Tuesday, 11 September 2012
Light the bike
What I tried to do here was build a lighting set-up that would be easy to re-create in any forest/woodland situation.
By testing out a basic set-up and taking note of the settings I hoped to give my students a reasonable starting point to work with.
Ok, so let's deconstruct it.
We started with an idea of where we wanted the lights to go. A fill light would be on a lightstand, with a reflecting umbrella, behind at camera right. I was taking a chance with the umbrella on location. Often it's too windy to use. But here in the woods, all was still and quiet.
Next, I put a key light on the ground almost directly in front of the rider, to camera left. The flash was protected inside a waterproof, clip-lid food container, zoomed too 80mm and pushed through a silver-lined snoot to create an intense beam of light.
Finally I put another flash in another clip-lid food container on the ground, just behind the log over which my rider would be jumping. This would push a bit of back-lighting up into the rider as he flew past.
I'll explain the settings and the lighting modifiers I used and my thinking behind them. But first, let's look at the scene before we lit it.
Shooting at f8 for decent depth of field, the foreground ambient is killed off pretty effectively with a shutter speed of 1/250th at 100 ISO.
You might notice that the ambient in the far background looks OK. The sun is shining back there and f8 at 1/250th is pretty standard exposure for a bright sunny scene. I want to kill that foreground ambient because I want the flash to be the only light source on the subject. But I'm happy for tha sunny background light to remain - adds a nice extra layer of light. I may not have noticed this if I hadn't done this simple ambient light check photo so get into the habit of doing this first.
Here's an overview of what I'm trying to do - I ought to have pulled back and shot a frame to show the umbrella stand but I forgot to!
Anyway, I put the lights in place and shot a few frames to test them out for power settings, light coverage and angle. The umbrella would throw a broad soft light over the scene from camera right and I kept the power down so it would act as a fill light not a key light. I think it was set to 1/8th power.
Finally, I added the key light which would be the dominant, feature light. It was placed on the ground just off to one side of the riders line, and zoomed through a home-made snoot. This was a deliberate move to contain the light and not over-light the foreground landscape. I needed to light the rider, not the ground - that would have drawn the eye away from the action too much and it's something I've learned as I've used off-camera flash more and more.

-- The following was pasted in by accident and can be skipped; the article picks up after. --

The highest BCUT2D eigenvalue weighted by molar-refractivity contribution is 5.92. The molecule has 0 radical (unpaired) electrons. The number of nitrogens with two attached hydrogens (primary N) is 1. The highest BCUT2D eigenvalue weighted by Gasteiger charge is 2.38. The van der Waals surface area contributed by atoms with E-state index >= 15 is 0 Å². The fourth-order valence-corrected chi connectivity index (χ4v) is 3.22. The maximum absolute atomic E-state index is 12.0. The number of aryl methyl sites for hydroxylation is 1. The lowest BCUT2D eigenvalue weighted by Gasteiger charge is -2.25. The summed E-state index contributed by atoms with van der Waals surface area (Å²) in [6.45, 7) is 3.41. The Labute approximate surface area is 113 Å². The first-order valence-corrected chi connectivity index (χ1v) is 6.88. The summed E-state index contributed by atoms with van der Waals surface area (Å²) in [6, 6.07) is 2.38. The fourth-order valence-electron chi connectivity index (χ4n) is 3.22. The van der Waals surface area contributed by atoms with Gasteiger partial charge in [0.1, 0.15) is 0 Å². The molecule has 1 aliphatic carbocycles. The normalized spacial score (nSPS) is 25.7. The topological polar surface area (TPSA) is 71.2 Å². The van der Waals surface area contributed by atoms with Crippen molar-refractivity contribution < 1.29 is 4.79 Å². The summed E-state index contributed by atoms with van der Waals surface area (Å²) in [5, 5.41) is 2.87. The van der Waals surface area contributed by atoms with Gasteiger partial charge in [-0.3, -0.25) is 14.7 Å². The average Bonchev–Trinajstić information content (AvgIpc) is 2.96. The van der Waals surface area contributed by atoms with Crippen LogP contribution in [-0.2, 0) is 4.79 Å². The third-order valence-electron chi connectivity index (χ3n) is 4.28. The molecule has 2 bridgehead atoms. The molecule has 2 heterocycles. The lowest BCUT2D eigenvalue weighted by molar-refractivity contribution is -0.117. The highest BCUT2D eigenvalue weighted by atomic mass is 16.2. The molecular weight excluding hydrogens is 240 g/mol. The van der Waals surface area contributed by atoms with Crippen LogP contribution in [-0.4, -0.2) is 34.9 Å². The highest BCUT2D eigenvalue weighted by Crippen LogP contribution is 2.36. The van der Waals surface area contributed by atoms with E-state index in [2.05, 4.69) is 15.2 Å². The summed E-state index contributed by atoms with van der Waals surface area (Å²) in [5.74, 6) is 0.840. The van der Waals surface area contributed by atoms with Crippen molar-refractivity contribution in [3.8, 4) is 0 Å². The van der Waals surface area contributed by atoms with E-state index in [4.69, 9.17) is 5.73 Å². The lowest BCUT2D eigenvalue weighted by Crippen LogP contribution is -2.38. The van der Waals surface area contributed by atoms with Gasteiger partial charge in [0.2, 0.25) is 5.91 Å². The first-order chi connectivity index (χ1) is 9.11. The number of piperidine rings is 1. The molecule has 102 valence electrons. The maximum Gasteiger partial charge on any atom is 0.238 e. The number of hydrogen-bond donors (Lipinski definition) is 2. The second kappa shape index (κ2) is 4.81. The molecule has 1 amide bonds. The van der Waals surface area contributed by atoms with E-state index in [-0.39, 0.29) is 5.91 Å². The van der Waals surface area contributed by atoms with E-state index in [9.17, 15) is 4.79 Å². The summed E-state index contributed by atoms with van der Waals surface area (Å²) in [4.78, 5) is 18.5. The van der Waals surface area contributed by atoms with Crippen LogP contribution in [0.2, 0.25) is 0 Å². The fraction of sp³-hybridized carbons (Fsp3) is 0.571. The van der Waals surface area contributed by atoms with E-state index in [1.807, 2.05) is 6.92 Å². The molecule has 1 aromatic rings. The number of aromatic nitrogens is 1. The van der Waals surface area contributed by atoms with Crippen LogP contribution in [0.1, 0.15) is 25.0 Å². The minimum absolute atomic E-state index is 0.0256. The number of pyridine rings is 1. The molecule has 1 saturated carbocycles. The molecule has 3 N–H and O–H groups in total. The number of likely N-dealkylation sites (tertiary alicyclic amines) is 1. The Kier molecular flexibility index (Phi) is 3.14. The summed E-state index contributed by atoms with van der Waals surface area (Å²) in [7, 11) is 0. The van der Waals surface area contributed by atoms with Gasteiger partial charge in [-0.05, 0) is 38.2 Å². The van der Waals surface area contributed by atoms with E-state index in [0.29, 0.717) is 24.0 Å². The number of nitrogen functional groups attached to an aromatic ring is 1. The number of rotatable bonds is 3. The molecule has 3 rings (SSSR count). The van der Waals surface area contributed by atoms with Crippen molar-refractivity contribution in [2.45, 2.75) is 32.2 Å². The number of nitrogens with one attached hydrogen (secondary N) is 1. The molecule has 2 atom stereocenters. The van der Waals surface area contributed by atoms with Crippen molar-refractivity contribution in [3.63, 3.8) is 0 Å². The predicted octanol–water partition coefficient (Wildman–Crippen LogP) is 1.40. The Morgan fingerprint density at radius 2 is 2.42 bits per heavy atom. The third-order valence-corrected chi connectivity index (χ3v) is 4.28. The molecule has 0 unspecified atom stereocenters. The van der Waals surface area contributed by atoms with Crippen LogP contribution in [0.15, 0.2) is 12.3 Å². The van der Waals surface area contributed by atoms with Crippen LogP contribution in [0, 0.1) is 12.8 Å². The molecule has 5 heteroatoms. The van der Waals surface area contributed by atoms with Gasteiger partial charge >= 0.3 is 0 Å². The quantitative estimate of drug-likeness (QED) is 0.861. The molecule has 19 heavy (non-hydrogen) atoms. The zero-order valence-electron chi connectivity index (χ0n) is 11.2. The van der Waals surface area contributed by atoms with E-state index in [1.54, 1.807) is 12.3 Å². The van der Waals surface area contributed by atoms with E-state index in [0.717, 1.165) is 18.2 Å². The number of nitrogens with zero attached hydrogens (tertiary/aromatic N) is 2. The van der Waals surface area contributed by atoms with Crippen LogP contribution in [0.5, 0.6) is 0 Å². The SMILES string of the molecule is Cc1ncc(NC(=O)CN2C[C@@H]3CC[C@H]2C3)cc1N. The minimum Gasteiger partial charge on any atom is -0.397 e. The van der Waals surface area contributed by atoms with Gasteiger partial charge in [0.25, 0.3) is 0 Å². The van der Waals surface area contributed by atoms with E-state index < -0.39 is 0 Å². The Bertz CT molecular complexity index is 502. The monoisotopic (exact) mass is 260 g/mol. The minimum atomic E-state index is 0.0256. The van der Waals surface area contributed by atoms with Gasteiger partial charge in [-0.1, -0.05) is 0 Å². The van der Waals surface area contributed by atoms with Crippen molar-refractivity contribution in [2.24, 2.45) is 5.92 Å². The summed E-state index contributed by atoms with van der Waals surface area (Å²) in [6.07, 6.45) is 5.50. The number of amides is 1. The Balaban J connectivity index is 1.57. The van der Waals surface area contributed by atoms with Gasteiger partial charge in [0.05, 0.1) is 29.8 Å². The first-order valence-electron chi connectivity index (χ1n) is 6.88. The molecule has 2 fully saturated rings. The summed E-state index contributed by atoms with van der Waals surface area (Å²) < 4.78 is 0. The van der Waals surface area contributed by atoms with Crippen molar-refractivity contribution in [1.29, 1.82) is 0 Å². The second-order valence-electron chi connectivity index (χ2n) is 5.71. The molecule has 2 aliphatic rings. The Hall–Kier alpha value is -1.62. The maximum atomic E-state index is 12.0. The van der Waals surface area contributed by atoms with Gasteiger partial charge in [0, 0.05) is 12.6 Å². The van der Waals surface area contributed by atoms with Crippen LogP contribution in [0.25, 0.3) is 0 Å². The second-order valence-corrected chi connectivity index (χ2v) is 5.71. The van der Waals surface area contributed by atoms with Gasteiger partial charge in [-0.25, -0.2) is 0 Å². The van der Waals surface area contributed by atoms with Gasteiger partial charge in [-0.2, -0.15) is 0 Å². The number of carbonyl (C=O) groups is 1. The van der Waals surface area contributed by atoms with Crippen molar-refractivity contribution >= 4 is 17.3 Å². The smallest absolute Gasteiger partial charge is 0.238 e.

It's not quite as dynamic as I would like. Actually, to tell the truth it's a little dull and predictable and bit too static for my taste. It needs something more. Ooo, I know, how about some motion blur? Oh, and some panning too. Yeah, let's give that a go. Drop the shutter speed to around 1/30th - that means the ambient is going to get a bit bright, might need to loose an F stop or two - maybe f11 or f16 - Ok so that means upping the power output on the flash a bit. But that's no problem with this set-up because I'm using Pocket Wizard Flex TT5's and Mini TT1/AC3 contoller so I just dial up the power a bit from on-board the camera, easy-peezy! If you haven't read up on the PW Flex and Mini system yet, go to http://www.pocketwizard.com/
Ok, so let's recap. For shooting under the trees, you need to test the ambient and find a shutter speed that effectively kills it off so you can add your own lighting with off-camera flash.
That will often mean using the max sync speed and that's good, because if there's no ambient light, your flash guns can operate at low power levels, so fast recycle times and long lasting batteries - great.
Next, we added an overall fill-flash using a light stand and a reflecting umbrella to create a soft, wide light. A shoot-through umbrella will do just as well and if it's windy then leave the umbrella in the bag and just use a diffuser dome.
Next we added a key light shooting through a snoot to project a focused beam of light on the rider. We kept the light off the foreground landscape with this set-up. Placing the light low down allows us to get the light up into the riders face, under the rim of the helmet which would otherwise cast a strong shadow over the face.
Finally, we added the backlight, a crucial addition in my view, by hiding it behind the log.
Then we tested the whole rig for a fast shutter speed - which worked fine - but ultimately decided to get a bit more creative with a slow speed, motion-blur panning shot. So that's all right then.